Momentum builds to oust Johnson from House speakership (2024)

House Speaker Mike Johnson’s job is in serious jeopardy as two far-right lawmakers are threatening to oust him after the embattled Republican leader proposed a complex plan intended to fund key foreign allies during wartime.

Johnson (La.) introduced a four-part proposal Monday night to decouple aid for Israel, which faced a barrage of missiles and drones from Iran over the weekend, and help for Ukraine in its fight against Russia, along with two other measures. But his angry right flank — which has for weeks threatened to wrest Johnson’s gavel — escalated its attacks Tuesday morning, also vowing to sink a procedural measure needed to consider his plan.

During a weekly Republican meeting Tuesday morning, Rep. Thomas Massie (Ky.) upped the ante when he stood and called on Johnson to resign after announcing that he had signed on to Rep. Marjorie Taylor Greene’s plan to depose him, known as a motion to vacate.


That means that if Democrats chose not to rescue Johnson, Republicans would need just a simple majority to oust their second speaker in six months, causing the House to descend further into chaos during an election year when their slender grasp on the majority is at stake. Republicans appear seriously divided not only about the possible effort to eject Johnson, but also on the foreign aid bills, especially the Ukraine aid that a strident faction staunchly opposes.

Massie said he had warned the speaker in a private conversation “weeks ago” that if the motion to oust him was called to the floor, and Democrats did not help bail him out, Republicans would be successful in removing him as speaker because “we’re steering everything toward what [Senate Majority Leader] Chuck Schumer wants.”

“The motion is going to get called, okay? Does anybody doubt that? The motion will get called, and then he’s going to lose more votes than Kevin McCarthy,” Massie said, referencing the previous GOP speaker, who lost the gavel when eight Republicans joined all Democrats to oust him in October.


“I am not resigning,” Johnson said defiantly at a news conference Tuesday, calling the threat “absurd” as Republicans are “trying to do their job.”

“We need steady leadership. We need steady hands on the wheel,” he said. “Look, I regard myself as a wartime speaker.”

The effort to remove Johnson, if Greene (R-Ga.) moved ahead, would further divide an already fractured conference that has proved extraordinarily difficult to manage. House Republicans made history by ousting one speaker in the last year and have struggled to pass conservative legislation as far-right members protest bills that don’t meet their tests for ideological purity. The GOP’s inability to compromise has weakened the speaker’s hand in negotiations with a Democratic-led Senate and White House, leading Johnson to insist repeatedly that House Republicans can do only so much with one lever of power.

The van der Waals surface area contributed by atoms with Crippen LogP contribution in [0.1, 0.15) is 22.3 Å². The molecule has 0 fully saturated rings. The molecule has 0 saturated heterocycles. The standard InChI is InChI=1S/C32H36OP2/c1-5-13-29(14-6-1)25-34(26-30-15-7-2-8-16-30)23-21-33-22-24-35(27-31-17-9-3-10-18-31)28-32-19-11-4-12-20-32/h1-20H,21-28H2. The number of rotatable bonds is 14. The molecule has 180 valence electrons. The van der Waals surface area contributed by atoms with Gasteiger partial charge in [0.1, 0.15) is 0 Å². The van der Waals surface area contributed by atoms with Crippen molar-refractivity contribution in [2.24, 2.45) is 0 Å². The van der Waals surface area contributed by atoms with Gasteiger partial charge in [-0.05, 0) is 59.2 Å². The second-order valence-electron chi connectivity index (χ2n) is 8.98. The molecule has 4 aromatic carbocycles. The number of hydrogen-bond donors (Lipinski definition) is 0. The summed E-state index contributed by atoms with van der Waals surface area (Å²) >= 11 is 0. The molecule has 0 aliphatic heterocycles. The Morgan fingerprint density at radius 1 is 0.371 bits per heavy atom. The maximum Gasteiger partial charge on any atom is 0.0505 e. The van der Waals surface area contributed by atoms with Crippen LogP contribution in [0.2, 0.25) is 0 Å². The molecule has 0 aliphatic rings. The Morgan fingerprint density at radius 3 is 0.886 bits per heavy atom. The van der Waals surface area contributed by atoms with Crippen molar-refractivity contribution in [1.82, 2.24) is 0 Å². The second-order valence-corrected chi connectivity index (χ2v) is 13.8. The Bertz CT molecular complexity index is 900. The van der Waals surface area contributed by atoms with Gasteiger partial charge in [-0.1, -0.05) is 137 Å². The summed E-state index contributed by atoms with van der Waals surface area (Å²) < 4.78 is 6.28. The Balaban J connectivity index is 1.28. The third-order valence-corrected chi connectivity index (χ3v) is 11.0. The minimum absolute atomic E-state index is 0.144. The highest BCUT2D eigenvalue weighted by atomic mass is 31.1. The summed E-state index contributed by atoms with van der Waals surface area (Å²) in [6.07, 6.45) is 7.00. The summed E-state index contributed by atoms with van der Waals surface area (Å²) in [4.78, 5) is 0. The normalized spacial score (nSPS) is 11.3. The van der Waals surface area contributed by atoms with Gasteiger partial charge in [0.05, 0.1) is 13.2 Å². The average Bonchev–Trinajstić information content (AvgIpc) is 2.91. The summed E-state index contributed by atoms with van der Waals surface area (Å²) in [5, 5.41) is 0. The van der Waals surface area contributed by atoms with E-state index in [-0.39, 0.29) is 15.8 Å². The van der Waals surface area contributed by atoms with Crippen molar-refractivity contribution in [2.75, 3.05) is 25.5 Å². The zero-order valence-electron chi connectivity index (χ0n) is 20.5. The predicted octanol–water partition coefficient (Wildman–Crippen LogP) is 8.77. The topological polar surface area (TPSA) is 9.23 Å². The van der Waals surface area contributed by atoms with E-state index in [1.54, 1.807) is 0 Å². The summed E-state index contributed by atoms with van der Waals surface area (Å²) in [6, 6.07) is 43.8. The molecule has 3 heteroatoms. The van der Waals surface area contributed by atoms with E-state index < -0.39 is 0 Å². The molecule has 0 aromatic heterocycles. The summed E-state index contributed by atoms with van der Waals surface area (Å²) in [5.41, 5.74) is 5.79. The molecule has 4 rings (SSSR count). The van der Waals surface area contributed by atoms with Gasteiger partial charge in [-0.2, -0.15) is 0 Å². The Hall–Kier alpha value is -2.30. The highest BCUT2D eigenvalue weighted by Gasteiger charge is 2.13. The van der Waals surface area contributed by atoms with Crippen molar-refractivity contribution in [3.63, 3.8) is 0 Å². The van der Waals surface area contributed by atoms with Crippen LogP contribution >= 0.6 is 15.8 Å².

Johnson called President Biden on Monday evening to brief him on the details of his proposal, White House press secretary Karine Jean-Pierre said. He also read in Senate Majority Leader Charles E. Schumer (D-N.Y.) and Senate Minority Leader Mitch McConnell (R-Ky.) ahead of time.

The speaker’s proposal, according to multiple sources, mirrors the Senate-passed $95 billion national security bill, which includes $60 billion in new funds for Ukraine, $14 billion for Israel, $9 billion in humanitarian assistance to Gaza and $5 billion to bolster Indo-Pacific allies against Chinese threats.

Johnson plans to add another bill including Republican national security priorities such as the seizure of Russian assets and a House-approved bill that could ban TikTok from the United States, among other measures. But the uproar from Republicans has sent Johnson back to the drawing board, and it’s unclear what the final text will look like.


“It is not helpful to the cause, it is not helpful to the country, it does not help House Republicans advance our agenda,” Johnson said about the disruption by his members, including the possible move to topple him.

Majority Leader Steve Scalise (R-La.) also acknowledged that managing “a small majority makes it very difficult to govern.”

Furthermore, as dissatisfaction with Johnson gathers steam, no one seems to have a clear idea of who could garner enough support to replace him. But the gamesmanship behind the scenes has begun among House members and their allies as people start to position themselves should the speaker’s chair become vacant.

Rep. Troy E. Nehls (R-Tex.), a member of the right-wing House Freedom Caucus, voiced the concern of many conservatives if Johnson is tossed aside: “If it’s not him, then who can manage this conference?”


“If we’re going to identify a problem with Mike Johnson, I understand. But you have to have a solution,” he said. “There is not anybody in that room I just walked out of that can manage this conference.”

Last month, Greene filed a motion to eject Johnson after he and a minority of Republicans funded the government based on higher spending levels agreed to by President Biden and McCarthy last year.

Filing such a measure, however, does not force the House to consider it. Greene would have to move the motion under special rules triggering a House vote in 48 hours. She would not commit Tuesday to a timeline to force a vote, something that she solely controls.

“I think it was significant that [Massie] co-sponsored the motion to vacate. And it also lets people know this is a lot more serious than people realize,” Greene said.


Besides Greene, just two other Republicans are needed to oust the speaker — one more than has publicly declared they would do so. But the margin narrows to one besides Greene on Friday, when Rep. Mike Gallagher (R-Wis.) is planning to resign and the GOP will have a one-seat majority.